Illinois Students Create Ballot, Get Legislation Passed For State Rock

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ILLINOIS ­— The Land of Lincoln may be known for a lot of things, but as of Monday, Illinois now has a new state rock.

Appearing at a ceremony at the Morton Arboretum, Gov. J.B. Pritzker unveiled Dolostone, a form of limestone, as the official rock of Illinois. But how the state rock came to be official can be traced to students from Burr Ridge and Naperville.

The students, from Pleasantdale Elementary and Maplebrook Elementary, were behind the initiative to name a state rock, which led to House Bill 4261, according to a news release from Pritzker’s office on Monday. The students began with 10 options and then created a ballot, which led to the selection of Dolostone as the official rock of Illinois.

Dolostone, a form of limestone, forms the majority of Illinois’s bedrock, establishing a foundation for the state’s other natural terrain, the news release said. Its name comes from its original discovery in the Dolomite Alps.

The state rock joins other state items such as the state bird (Northern red cardinal) the state flower (the violet) and the state fish (blue gill).

“Seeing young people use their voices and the democratic process to make a change in our state is truly inspiring,” Pritzker said in a news release. “These young leaders have a bright future of organizing and civic engagement that I am excited to watch. They could not have picked a better rock to represent the strength and stability of Illinois.”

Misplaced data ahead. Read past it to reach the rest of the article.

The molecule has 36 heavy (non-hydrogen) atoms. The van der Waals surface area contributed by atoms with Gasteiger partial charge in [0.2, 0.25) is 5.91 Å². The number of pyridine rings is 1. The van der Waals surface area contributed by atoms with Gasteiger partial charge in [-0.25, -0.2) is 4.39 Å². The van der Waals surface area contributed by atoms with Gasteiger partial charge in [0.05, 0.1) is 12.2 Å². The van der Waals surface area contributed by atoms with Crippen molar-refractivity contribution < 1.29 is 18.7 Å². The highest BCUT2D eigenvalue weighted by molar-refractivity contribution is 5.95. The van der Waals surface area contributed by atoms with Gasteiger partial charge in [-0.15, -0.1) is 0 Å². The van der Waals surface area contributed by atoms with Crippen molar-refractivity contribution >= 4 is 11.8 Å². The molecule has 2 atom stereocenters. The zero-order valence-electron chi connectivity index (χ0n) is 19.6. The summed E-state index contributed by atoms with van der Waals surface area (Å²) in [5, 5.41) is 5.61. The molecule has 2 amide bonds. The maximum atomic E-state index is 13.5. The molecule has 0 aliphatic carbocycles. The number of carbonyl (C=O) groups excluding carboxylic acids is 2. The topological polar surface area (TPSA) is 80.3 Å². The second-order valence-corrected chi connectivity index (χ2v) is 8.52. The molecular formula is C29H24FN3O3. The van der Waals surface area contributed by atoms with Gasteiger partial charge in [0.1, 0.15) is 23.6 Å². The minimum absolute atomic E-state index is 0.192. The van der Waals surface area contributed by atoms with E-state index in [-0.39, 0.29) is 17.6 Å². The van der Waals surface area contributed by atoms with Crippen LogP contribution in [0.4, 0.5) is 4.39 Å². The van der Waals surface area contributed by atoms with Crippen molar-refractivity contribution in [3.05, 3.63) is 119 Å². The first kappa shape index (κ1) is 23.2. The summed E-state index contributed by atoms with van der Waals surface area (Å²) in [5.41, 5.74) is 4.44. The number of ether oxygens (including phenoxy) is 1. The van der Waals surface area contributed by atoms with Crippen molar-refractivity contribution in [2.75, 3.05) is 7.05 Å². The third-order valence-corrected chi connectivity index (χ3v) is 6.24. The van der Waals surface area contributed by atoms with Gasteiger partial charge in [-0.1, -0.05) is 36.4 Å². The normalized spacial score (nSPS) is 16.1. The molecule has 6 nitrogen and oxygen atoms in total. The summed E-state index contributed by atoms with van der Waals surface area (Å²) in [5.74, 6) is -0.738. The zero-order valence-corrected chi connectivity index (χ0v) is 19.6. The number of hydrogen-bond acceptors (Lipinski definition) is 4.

Other lawmakers agreed.

“With today’s bill signing, we’re not only establishing an official state rock with a long history of economic and geological significance to Illinois, we’re building the foundation for a new generation of lifelong learners who are civically engaged and ready to contribute to their communities,” State Representative Yang Rohr, (D-Naperville), said.

State Sen. Laura Ellman (D-Naperville) took it a step further to inject some rock humor into the discussion.

“Developing this legislation has been a fantastic learning experience for students across our state, and this is an opportunity to show the next generation that they are capable of great things,” Ellman said. “I encourage Illinoisans to learn more about Dolostone, and although it may be similar to other rocks, we shouldn’t take it for granite.”

Patch

via Across Illinois Patch https://ift.tt/kGDYhTb

June 6, 2022 at 04:14PM

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